Mark Alsop: More Than Just the Music
A year since winning an Honour Award for tirelessly supporting LGBT organisations, groups and events for more than 25 years, veteran DJ Mark Alsop continues to inspire with his music, community work and positive outlook. By Serkan Ozturk.
Synonymous with the “four-on-the-floor” party antics of the house music boom of the 1980s, Mark Alsop is now widely regarded as a stalwart of the Sydney gay scene. From a single mix tape sent to Club 45 on Oxford Street in 1984, his reputation quickly spread and in time he was not only headlining gay dance events but also playing at some of the world’s greatest clubs on the international party circuit. As he bravely reveals to SX however, the 49-year-old DJ renowned for his pumping remixes also happens to be a survivor, having been diagnosed with HIV many years ago. And he credits “the music” with helping saving his life so that he could inspire others.
“In 1984, AIDS was the topic on everyone’s lips,” Alsop tells SX. “Mysterious and deadly and our friends were dying all around us. The fact that I myself was told that I had two years left at most rattled me to the core.
“Upon trying to deal with this ‘death sentence’, I gathered my courage and music and headed off to Club-land to try and lift people’s spirits and give them hope within the confines of the clubs.”
In the face of such a terrifying prognosis, Alsop threw himself into the role with gusto and passion, eventually playing a various roles in Sydney’s gay dance and club scenes. Indeed, there he was recently as part of The 80s Are Back exhibition at the Powerhouse Museum while German website HotDiscoMix.com has Alsop listed as “one of the world’s best remixers and deejays”.
Despite the many accolades earned over his career, Alsop says one of his most cherished achievements was being named the winner of the Media, Arts and Entertainment award at last year’s ACON Honour Awards.
“I was elated that people continued to throw their full support behind me to give me the chance to be given this award … and that made it even more special for me,” he says.
“I couldn’t believe that the weight of the community and my peers were saying thank you. As a DJ, it’s a career that doesn’t see much in the way of thanks. I certainly never expected to be thanked, just going about my business to make the world a brighter place.”
One gets the feeling though that Alsop is selling himself short. For a long time he has donated his time and skills to front benefits and events for groups such as The Luncheon Club, ACON, Pride, Twenty10 and many others.
“I’ve also been known to rattle the BGF collection tin across the city and suburbs,” he admits.
“I can’t deny that I have had a long-standing commitment to the community and this may have had a lot to do with winning as well.”
Having lived and worked on Sydney’s gay mile for three decades, Alsop is perhaps well placed to discuss the changing nature of the Oxford Street strip which he believes has become more mainstream as greater numbers of straight punters flock to the area.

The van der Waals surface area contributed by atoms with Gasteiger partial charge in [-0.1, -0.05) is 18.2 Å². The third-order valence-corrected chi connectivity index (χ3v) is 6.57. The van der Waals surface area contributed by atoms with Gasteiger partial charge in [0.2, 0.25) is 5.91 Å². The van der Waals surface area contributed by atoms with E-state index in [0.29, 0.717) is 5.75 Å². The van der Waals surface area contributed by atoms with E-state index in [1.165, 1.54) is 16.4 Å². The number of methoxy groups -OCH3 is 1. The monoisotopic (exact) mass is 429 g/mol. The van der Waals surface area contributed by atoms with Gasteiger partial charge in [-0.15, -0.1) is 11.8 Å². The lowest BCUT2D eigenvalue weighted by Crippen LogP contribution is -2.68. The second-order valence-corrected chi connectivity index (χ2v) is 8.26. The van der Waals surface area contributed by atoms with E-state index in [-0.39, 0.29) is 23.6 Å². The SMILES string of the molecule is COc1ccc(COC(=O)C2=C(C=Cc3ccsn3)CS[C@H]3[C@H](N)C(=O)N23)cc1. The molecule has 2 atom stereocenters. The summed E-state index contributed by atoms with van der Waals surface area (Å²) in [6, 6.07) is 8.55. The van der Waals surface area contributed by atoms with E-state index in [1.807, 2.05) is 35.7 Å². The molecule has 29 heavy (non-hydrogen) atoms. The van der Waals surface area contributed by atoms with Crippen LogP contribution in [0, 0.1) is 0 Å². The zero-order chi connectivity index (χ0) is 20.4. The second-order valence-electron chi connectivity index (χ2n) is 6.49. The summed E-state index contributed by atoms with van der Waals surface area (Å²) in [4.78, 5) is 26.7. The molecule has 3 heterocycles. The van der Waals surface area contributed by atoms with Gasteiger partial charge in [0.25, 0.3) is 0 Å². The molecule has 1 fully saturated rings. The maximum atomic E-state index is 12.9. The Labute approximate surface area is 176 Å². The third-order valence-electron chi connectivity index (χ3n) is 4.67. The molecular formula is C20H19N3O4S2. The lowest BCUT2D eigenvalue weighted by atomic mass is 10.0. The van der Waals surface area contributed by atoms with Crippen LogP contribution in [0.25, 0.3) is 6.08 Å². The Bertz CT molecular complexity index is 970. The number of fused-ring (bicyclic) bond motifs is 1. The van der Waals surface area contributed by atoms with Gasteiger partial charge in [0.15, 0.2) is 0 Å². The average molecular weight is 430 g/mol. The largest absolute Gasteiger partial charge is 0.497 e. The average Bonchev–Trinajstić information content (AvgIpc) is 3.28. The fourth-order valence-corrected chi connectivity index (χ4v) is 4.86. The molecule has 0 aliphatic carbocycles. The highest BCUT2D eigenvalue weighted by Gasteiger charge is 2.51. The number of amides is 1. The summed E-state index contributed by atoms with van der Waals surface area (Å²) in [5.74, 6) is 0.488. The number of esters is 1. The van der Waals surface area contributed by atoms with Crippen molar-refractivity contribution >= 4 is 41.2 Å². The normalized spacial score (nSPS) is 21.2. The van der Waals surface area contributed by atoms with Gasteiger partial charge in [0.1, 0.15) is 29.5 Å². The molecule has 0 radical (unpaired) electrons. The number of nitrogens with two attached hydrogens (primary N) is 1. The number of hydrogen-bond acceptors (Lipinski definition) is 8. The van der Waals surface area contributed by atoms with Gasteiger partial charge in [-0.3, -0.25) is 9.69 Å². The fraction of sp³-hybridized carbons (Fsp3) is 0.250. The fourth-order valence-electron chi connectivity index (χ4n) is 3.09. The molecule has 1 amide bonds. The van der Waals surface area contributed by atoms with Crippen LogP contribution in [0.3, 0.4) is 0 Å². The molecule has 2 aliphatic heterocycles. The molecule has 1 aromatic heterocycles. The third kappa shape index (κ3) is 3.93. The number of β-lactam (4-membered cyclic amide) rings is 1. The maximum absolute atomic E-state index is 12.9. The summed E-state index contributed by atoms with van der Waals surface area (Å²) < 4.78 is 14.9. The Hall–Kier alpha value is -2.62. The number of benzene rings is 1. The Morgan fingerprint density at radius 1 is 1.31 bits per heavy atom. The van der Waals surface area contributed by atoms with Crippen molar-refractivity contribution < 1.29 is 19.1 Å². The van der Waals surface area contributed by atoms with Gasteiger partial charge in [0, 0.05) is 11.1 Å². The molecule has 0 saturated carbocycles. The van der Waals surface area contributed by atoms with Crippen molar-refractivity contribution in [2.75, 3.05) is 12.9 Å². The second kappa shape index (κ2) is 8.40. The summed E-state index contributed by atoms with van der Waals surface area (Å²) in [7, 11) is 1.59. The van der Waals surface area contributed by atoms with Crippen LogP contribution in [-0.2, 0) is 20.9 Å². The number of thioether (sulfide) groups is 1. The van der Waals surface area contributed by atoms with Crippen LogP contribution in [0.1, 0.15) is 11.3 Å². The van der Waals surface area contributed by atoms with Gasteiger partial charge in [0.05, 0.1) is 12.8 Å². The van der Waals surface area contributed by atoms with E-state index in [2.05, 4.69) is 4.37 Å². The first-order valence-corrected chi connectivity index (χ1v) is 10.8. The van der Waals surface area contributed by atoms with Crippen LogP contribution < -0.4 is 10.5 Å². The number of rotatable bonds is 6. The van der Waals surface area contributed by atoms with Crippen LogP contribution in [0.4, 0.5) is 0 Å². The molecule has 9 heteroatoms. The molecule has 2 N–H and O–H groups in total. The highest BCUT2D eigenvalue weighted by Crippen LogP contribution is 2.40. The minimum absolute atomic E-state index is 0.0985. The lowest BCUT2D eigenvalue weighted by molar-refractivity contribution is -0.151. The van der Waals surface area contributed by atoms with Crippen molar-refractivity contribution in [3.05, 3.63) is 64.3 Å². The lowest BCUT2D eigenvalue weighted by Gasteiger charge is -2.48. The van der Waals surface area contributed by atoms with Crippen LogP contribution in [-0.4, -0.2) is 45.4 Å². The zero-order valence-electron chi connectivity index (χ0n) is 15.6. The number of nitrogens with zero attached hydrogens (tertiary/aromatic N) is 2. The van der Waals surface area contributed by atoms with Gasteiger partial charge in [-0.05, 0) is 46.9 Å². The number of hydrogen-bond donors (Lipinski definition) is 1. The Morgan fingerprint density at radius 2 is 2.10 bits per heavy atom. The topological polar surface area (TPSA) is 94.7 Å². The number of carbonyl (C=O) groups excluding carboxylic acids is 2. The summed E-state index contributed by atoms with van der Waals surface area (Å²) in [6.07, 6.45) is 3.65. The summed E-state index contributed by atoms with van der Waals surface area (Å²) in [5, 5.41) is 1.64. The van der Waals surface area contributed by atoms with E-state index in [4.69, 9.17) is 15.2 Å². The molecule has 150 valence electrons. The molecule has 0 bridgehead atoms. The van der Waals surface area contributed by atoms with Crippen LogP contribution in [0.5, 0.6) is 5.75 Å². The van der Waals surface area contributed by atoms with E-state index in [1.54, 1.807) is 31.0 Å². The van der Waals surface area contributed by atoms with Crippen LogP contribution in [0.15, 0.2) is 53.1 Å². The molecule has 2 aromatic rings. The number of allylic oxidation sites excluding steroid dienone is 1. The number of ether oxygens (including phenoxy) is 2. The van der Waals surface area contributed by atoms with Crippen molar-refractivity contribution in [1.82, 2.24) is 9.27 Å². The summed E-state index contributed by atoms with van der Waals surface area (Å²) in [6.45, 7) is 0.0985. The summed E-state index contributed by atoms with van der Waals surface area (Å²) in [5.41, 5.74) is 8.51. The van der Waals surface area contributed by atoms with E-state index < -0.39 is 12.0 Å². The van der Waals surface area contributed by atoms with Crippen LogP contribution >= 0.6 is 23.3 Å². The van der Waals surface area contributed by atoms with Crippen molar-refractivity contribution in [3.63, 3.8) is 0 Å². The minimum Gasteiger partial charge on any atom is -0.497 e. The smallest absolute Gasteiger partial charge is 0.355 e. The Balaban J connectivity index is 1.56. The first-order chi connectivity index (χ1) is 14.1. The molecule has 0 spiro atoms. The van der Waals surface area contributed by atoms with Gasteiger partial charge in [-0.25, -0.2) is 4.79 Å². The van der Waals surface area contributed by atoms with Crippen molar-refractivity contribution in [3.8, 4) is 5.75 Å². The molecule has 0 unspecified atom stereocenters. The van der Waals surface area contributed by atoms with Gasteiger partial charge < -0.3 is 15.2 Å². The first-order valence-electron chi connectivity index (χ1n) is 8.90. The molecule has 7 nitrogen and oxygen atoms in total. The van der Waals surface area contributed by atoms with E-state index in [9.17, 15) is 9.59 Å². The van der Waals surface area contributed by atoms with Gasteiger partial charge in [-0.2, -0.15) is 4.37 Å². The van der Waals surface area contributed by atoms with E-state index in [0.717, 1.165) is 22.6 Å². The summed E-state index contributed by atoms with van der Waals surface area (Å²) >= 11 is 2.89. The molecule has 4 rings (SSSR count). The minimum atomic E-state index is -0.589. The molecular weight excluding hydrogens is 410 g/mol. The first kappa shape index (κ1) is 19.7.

“Although I am saddened with the state of what we have today, there are still a few gems amongst the rubble,” he says.
“I believe that those places that we have today, on and off Oxford Street, are facing such troubling times that it is essential that we support them wholeheartedly.
“If we don’t throw our weight behind these venues we may only have social media left and we will all be left standing in the streets holding our iPhones and how boring would that be?”
As much as he remains a keen student of musical history and the past, Alsop continues to keep his feet firmly rooted towards the future; spending countless hours every week practicing the use of new digital technologies and constantly on the lookout for that next great vocal line, beat or melody to sample.
“Though I have good memories with vinyl, I don’t deny that it scratched, it ‘popped’ sometimes so loudly that it made your heart jump into your mouth and some pressings were less than adequate,” he explains.
“It was heavy and cumbersome and dealing with some of the venues stylus was quite a nightmare!
“Today I love the use of CDs and USB, which has no encumbrances on the sound, quality or art form given the new CD players released.”
Reflecting on what’s continued to motivate him, Alsop pinpoints that moment all those years ago when he came face-to-face with the very real prospect of dying.
“It is this part of history that I still bring to all my gigs.
“I myself survived against all the odds and am living testament to the power of positive thinking,” he says proudly.
“I ground myself in the belief that I am here today for a reason, and that is to continue to entertain and give hope to those that may lose their way.”
For more about DJ Mark Alsop, visit http://www.markalsop.com/
[Pictured] Mark Alsop. Photo: Ann Marie Calilhanna
KNOW SOME IN THE ARTS, MEDIA, ENTERTAINMENT WHO DESERVES TO BE HONOURED?
Honour is NSW’s annual GLBT community awards, recognising people and organisation whose work and/or achievement have made a difference in the lives of others in the GLBT community. People can nominate themselves or the organisation you work for or a person or organisation you admire. Nominations close on August 29. The Honour Awards are an annual gala fundraising event for ACON. The awards will be presented at a gala ceremony and cocktail party at The Ivy on September 20. To nominate, go to www.honourawards.com.au.